Despite suffering mechanical problems, South African Jay Thomson was happy with his achievements in the gruelling 257km Paris-Roubaix, which finished at the Roubaix Velodrome in northern France yesterday.
DiData’s Thomson made it into a decisive nine-man break around the 45km mark and stayed in that leading bunch for almost half the race until the break was caught at approximately 170km.
Thomson said for him it was important to get ahead early on in the race. “Everyone wants to make it into the break in such a big race as the Roubaix,” Thomson told In the Bunch today.
“It was important to get the advantage – with a smooth rhythm – heading onto the cobbles. If you come from behind you will be forced in a bunch sprint on to every set of cobbles.
“If you’re not in the front you have to break before every set of cobbles and you lose momentum, while guys are crashing and puncturing everywhere around you. It can get crazy.”
It was a “big fight” to get into the break, Thomson said. “I somehow managed to get in there after six guys were already up the road and two other guys came across.
“I was the last guy to escape from the bunch and I rode across to the front guys. It was a good day out.”
A chain mechanical then set Thomson back, preventing him from going further, he said.
“It was a bit disappointing to not be able to go on,” he said. “It was a frustrating moment because I was only able to use my small chain ring.
“At the same moment as my mechanical up front the team car was behind the peloton, which was exploding under the pressure of heading into the Trouée d’Arenberg. That was one of the most important sectors of the whole race.
“In the break we were probably riding close to 70 kilometres per hour heading towards the Trouée d’Arenberg. We had to move as fast as the bunch’s speed. I simply could not peddle fast enough in my small chain ring.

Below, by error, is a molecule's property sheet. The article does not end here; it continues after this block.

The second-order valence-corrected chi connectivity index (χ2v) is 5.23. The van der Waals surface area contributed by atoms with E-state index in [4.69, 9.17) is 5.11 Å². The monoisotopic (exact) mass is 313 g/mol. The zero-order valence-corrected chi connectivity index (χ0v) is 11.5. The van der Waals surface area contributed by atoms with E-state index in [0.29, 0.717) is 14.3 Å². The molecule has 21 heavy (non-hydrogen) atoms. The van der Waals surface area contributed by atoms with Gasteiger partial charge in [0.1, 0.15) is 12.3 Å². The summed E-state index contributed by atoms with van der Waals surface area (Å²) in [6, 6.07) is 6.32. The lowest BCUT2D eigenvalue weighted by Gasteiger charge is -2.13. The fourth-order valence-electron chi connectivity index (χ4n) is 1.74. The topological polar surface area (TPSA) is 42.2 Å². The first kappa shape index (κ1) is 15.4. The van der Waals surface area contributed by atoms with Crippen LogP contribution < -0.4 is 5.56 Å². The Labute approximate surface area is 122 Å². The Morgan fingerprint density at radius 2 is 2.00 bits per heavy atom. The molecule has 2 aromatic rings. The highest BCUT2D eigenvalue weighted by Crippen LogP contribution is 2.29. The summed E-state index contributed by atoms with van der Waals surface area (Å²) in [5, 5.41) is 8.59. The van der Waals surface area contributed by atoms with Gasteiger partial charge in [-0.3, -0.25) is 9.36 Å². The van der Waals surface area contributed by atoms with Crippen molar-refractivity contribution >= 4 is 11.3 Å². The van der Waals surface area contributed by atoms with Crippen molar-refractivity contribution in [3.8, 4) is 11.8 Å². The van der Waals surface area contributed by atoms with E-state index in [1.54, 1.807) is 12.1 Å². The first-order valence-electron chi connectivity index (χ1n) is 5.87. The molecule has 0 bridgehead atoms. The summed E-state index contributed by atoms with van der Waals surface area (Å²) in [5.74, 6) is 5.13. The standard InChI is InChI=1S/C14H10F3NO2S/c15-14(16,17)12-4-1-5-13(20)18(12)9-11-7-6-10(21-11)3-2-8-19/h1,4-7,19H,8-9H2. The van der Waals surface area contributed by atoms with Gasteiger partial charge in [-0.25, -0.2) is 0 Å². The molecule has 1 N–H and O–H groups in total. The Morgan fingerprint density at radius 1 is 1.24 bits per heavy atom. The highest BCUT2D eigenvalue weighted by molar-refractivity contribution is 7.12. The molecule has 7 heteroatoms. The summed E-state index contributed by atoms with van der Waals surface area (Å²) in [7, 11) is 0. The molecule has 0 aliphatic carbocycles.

“My bike just took a lot of abuse. I could not get a bike change because then it would have just been race over anyway, so I had to carry on, especially with the race exploding from behind.”
A game of cat-and-mouse ensued between world champion Bora-Hansgrohe’s Peter Sagan and AG2R La Mondiale’s Silvan Dillier with about 20km left. The Slovakian managed to win by milliseconds in the final lap of the velodrome.
“I’m not sure I could have done what Silvan [Dillier] did. I have trained with him before so I know how strong he is, but I think I could have gone pretty far yesterday with the good legs I had,” said Thomson. “But at the same time, I can just be happy that my problem was mechanical and nothing worse.
“I could have broken my bike, got punctures at the wrong moments and suffered falls. You have to be happy with what the ‘queen of the classics’ gives you; she can be a feisty one.
“Roubaix can be nasty. She [Paris-Roubaix] bites when you think you are on top of everything and have everything under control.”
He said he had primarily aimed to be in the break in order to help DiData’s trusted rider Edvald Boasson Hagen for the closing stages of the race.
“I wanted to be in the break to be ahead of things so that I was able to help him [Boasson Hagen],” Thomson said.
“Now I was not even able to hold on to the group as they came past me. It was more than disappointing that I could not help him out.”
After his fourth year riding in the Paris-Roubaix, Thomson said it was the first time he had managed to successfully pull off the breakaway move.
“It was a good day; finally this year I managed to get in there. It was good to stretch my legs in a break like that and see what the conditions were like in the race.
“I lost much of the skin from my left hand [as a result of the race], but physically I feel okay, better than in previous years.
“I have pain in small parts of my body, but less than what I have experienced before. It is not often you can walk out of Roubaix and say you’re not completely destroyed.”